The 2016 Spark!Lab Invent It Challenge is finally off and running. This year, kids ages 5 to 21 need to identify a real-world health problem and come up with a solution to the problem. Each entry must follow the seven step invention process spelled out by our partner, the Smithsonian’s Spark!Lab . For the next 7 weeks or so, we are going to be highlighting each step in the Spark!Lab’s seven-step process with the goal of helping parents help their children make the most of this learning opportunity and achieve optimum results.
Taking the first step in solving any problem—from the big problems like curing a disease to the small problems like figuring out the best way to help people to remember to take their medicine—involves the same “a-ha moment”. This is the moment when the inventor realizes that there is a problem out there that needs to be solved.
Reaching this a-ha moment can be the most challenging part of the entire invention process. You know that expression, “even the longest journey begins with the first step”? Well, this is that big first step and it can be a daunting one. In the hope of helping you help your child take this first big step, this blog will aim to get his or her creative juices flowing. Your child may want to take notes in their very own Spark!Lab Inventor’s Notebook as he/she thinks about health problems to solve!
This may sound obvious, but often young inventors want to look only within their own experience for a problem to solve when a problem crying out for a solution is just a conversation away. Encourage your child to talk to friends, relatives, even his or her doctors about what problems they’ve encountered in their lives or careers. These conversations may spark a great idea. Remember to have your child write down his or her ideas as they have them. Otherwise an amazing idea may be forgotten during the course of a great conversation.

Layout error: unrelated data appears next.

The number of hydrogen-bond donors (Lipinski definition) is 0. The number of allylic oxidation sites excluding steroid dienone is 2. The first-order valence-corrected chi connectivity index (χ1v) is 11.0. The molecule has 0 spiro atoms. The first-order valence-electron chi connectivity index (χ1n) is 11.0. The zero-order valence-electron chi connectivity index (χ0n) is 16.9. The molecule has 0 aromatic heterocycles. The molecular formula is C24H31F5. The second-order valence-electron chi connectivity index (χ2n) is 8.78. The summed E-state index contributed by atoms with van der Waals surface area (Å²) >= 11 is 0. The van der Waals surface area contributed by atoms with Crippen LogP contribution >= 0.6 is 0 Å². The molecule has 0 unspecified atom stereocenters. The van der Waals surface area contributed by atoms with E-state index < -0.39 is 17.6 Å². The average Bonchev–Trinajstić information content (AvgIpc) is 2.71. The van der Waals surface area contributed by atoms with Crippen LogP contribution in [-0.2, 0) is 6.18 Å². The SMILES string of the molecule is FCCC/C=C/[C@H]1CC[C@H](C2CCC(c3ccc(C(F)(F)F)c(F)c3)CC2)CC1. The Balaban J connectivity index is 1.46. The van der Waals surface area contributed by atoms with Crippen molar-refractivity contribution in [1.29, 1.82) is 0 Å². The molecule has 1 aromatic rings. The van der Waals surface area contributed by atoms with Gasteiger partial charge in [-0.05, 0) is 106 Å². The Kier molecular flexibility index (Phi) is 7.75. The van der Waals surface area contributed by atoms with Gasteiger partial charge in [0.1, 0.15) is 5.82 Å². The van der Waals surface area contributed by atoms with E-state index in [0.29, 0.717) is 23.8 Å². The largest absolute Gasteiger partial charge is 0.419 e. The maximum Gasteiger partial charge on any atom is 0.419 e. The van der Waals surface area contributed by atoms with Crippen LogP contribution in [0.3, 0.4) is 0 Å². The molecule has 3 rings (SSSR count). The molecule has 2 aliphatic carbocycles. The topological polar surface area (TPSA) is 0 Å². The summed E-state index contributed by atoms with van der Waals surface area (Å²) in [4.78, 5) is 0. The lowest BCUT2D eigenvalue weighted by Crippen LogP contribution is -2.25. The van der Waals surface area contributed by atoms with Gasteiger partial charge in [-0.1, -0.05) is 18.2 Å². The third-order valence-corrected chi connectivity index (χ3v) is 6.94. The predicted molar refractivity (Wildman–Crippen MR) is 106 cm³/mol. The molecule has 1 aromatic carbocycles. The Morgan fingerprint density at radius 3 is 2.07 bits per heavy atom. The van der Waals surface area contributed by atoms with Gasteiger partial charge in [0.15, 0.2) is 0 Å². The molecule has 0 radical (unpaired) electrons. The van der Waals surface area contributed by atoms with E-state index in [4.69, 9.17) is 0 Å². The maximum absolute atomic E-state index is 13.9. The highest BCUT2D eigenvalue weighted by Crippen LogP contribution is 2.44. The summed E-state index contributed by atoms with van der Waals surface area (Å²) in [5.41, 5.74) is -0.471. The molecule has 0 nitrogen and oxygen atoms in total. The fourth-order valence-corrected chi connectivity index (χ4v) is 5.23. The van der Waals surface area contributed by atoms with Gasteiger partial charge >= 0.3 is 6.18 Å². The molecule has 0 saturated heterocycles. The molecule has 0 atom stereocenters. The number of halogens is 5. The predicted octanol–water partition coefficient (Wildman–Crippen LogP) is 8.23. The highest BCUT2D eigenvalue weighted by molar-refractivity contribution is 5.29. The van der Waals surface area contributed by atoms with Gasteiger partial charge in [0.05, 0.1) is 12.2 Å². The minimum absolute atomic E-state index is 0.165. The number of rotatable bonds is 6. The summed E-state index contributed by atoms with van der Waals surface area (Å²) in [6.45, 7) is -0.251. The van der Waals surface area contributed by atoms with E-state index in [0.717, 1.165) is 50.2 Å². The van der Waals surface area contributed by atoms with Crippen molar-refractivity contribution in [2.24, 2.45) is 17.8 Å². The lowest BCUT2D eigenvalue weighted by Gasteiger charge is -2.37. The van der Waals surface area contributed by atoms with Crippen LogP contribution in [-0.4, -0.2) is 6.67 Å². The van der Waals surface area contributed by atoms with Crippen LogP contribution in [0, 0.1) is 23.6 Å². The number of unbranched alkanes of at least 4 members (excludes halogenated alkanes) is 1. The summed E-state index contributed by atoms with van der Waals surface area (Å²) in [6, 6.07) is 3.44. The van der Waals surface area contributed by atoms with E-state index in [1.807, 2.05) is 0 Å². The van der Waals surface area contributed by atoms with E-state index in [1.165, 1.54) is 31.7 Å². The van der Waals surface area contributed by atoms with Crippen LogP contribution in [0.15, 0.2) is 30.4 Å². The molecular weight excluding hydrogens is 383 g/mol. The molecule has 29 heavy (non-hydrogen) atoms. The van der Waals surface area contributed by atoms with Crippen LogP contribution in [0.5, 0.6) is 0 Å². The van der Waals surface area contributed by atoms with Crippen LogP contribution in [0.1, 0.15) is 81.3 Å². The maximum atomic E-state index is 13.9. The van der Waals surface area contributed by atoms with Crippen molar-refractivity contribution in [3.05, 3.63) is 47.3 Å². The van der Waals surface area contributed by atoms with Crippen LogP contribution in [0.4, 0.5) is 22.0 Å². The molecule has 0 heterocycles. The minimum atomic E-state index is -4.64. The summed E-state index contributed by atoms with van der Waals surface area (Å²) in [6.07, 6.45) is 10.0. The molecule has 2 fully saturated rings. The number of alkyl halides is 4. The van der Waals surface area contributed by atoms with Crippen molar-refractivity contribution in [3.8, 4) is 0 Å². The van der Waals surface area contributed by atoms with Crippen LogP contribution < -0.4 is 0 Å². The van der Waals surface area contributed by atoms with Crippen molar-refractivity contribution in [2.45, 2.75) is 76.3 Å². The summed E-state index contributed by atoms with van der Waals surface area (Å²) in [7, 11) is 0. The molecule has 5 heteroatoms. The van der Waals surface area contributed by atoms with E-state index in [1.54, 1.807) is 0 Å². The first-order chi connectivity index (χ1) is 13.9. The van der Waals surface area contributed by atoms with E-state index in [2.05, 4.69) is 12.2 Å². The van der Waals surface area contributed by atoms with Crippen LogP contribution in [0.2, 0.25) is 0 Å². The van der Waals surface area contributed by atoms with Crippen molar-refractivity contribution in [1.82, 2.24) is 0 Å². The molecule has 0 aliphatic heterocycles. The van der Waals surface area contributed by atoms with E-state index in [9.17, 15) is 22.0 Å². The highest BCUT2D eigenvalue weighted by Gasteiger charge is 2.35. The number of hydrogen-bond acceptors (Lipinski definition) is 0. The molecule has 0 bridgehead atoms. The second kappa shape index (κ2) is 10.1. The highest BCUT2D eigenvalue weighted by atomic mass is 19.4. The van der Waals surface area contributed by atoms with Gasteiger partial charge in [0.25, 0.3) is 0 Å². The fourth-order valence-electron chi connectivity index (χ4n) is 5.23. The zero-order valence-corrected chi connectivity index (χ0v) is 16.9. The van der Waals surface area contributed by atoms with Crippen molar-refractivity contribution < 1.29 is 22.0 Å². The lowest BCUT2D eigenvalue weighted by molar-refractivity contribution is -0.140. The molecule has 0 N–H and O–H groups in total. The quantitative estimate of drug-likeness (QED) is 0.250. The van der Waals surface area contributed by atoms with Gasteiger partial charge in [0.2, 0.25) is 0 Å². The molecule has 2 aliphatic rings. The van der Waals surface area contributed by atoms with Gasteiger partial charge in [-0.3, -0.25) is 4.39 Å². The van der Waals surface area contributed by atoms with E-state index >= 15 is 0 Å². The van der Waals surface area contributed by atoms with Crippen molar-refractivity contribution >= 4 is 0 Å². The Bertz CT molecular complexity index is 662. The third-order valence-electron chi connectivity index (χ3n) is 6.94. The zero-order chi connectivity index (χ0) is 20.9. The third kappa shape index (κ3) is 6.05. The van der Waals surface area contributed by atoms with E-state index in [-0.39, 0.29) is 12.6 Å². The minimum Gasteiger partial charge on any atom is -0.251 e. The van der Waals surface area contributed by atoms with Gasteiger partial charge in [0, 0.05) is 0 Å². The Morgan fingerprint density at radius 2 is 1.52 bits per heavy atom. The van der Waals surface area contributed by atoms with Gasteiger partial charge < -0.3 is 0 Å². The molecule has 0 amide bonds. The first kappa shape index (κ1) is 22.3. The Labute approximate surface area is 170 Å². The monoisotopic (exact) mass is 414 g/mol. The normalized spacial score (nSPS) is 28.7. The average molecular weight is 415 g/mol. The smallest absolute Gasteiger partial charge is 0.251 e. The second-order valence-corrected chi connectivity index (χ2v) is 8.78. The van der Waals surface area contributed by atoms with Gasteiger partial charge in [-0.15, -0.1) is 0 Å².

From biographies of great inventors to blogs that proclaim “5 ways to Cultivate Inspiration and Ideas” there is no shortage of reading materials about inventors and the invention process. The website “A Mighty Girl” has a listing of 13 great books about inventions, including my current favorite book about the inventing process, “The Most Wonderful Thing.” Read it with the young inventor in your life. It might help jump-start the invention process, but even if it doesn’t, I bet you’ll enjoy the book.
This would be like a mini-internship. Have your child follow around either a health professional or someone with a health problem for a few hours. Let your child see what challenges come up during this time. Chances are, your child will get some sort of inspiration from this type of experience that will lead to a germ of an idea that will eventually lead to something they can get excited about.
Still stumped for the perfect idea? Watch the Invent It Challenge Inspiration Video with your child. Discuss the health issues you see and determine what issue interests your child the most. This will give you a great starting point for your child’s investigation.
With that giant first step behind them, your young inventor will be ready to tackle Step 2: Exploration.
Stay tuned right here for more insight, tips, and special guests designed to help your child throughout the entire Invent It Challenge process.